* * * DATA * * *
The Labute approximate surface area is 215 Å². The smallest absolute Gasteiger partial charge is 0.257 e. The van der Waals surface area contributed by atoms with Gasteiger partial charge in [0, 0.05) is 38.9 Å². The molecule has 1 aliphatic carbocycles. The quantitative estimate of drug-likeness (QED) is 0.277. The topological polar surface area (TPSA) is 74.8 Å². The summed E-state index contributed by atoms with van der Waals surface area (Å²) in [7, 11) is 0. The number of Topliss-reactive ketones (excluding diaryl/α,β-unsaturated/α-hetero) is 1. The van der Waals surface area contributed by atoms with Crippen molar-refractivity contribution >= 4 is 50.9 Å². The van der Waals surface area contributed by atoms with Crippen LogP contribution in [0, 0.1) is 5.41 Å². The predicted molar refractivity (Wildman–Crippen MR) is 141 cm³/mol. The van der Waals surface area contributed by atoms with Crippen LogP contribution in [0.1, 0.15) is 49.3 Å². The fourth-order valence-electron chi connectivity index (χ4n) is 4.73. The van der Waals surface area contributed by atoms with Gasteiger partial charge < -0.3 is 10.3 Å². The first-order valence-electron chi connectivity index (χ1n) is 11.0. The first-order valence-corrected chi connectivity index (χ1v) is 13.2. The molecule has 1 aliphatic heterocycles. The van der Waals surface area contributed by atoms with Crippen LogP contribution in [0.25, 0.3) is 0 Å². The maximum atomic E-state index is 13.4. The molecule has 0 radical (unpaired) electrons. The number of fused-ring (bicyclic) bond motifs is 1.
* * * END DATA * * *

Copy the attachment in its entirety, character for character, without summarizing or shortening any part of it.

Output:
The Labute approximate surface area is 215 Å². The smallest absolute Gasteiger partial charge is 0.257 e. The van der Waals surface area contributed by atoms with Gasteiger partial charge in [0, 0.05) is 38.9 Å². The molecule has 1 aliphatic carbocycles. The quantitative estimate of drug-likeness (QED) is 0.277. The topological polar surface area (TPSA) is 74.8 Å². The summed E-state index contributed by atoms with van der Waals surface area (Å²) in [7, 11) is 0. The number of Topliss-reactive ketones (excluding diaryl/α,β-unsaturated/α-hetero) is 1. The van der Waals surface area contributed by atoms with Crippen molar-refractivity contribution >= 4 is 50.9 Å². The van der Waals surface area contributed by atoms with Crippen LogP contribution in [0, 0.1) is 5.41 Å². The predicted molar refractivity (Wildman–Crippen MR) is 141 cm³/mol. The van der Waals surface area contributed by atoms with Crippen LogP contribution in [0.1, 0.15) is 49.3 Å². The fourth-order valence-electron chi connectivity index (χ4n) is 4.73. The van der Waals surface area contributed by atoms with Gasteiger partial charge < -0.3 is 10.3 Å². The first-order valence-electron chi connectivity index (χ1n) is 11.0. The first-order valence-corrected chi connectivity index (χ1v) is 13.2. The molecule has 1 aliphatic heterocycles. The van der Waals surface area contributed by atoms with Crippen LogP contribution in [0.25, 0.3) is 0 Å². The maximum atomic E-state index is 13.4. The molecule has 0 radical (unpaired) electrons. The number of fused-ring (bicyclic) bond motifs is 1.